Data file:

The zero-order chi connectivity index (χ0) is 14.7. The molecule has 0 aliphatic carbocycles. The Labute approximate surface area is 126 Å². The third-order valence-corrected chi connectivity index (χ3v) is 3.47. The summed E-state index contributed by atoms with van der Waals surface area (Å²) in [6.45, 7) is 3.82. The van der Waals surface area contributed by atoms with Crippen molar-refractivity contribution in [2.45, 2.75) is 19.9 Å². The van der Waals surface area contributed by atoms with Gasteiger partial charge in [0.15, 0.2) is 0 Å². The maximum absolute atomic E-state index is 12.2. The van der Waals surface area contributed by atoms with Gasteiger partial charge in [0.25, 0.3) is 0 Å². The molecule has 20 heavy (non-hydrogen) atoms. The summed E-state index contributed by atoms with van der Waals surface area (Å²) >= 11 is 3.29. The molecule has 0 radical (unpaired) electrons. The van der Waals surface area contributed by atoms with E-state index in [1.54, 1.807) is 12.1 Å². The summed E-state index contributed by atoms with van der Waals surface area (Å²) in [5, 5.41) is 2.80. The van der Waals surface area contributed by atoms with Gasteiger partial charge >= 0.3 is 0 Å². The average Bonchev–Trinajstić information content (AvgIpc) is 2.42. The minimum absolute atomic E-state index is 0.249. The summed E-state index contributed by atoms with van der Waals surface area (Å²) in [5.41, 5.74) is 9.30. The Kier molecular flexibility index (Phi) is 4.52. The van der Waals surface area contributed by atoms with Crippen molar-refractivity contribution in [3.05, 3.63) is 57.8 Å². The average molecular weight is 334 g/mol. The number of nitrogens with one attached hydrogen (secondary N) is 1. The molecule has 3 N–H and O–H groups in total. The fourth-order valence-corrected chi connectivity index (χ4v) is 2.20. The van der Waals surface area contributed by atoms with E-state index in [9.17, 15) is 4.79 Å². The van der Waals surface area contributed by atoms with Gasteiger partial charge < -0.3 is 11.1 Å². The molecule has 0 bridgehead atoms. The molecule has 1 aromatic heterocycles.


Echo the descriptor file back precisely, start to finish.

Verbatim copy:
The zero-order chi connectivity index (χ0) is 14.7. The molecule has 0 aliphatic carbocycles. The Labute approximate surface area is 126 Å². The third-order valence-corrected chi connectivity index (χ3v) is 3.47. The summed E-state index contributed by atoms with van der Waals surface area (Å²) in [6.45, 7) is 3.82. The van der Waals surface area contributed by atoms with Crippen molar-refractivity contribution in [2.45, 2.75) is 19.9 Å². The van der Waals surface area contributed by atoms with Gasteiger partial charge in [0.15, 0.2) is 0 Å². The maximum absolute atomic E-state index is 12.2. The van der Waals surface area contributed by atoms with Gasteiger partial charge in [0.25, 0.3) is 0 Å². The molecule has 20 heavy (non-hydrogen) atoms. The summed E-state index contributed by atoms with van der Waals surface area (Å²) >= 11 is 3.29. The molecule has 0 radical (unpaired) electrons. The van der Waals surface area contributed by atoms with E-state index in [1.54, 1.807) is 12.1 Å². The summed E-state index contributed by atoms with van der Waals surface area (Å²) in [5, 5.41) is 2.80. The van der Waals surface area contributed by atoms with Gasteiger partial charge >= 0.3 is 0 Å². The average Bonchev–Trinajstić information content (AvgIpc) is 2.42. The minimum absolute atomic E-state index is 0.249. The summed E-state index contributed by atoms with van der Waals surface area (Å²) in [5.41, 5.74) is 9.30. The Kier molecular flexibility index (Phi) is 4.52. The van der Waals surface area contributed by atoms with Crippen molar-refractivity contribution in [3.05, 3.63) is 57.8 Å². The average molecular weight is 334 g/mol. The number of nitrogens with one attached hydrogen (secondary N) is 1. The molecule has 3 N–H and O–H groups in total. The fourth-order valence-corrected chi connectivity index (χ4v) is 2.20. The van der Waals surface area contributed by atoms with E-state index in [9.17, 15) is 4.79 Å². The van der Waals surface area contributed by atoms with Gasteiger partial charge < -0.3 is 11.1 Å². The molecule has 0 bridgehead atoms. The molecule has 1 aromatic heterocycles.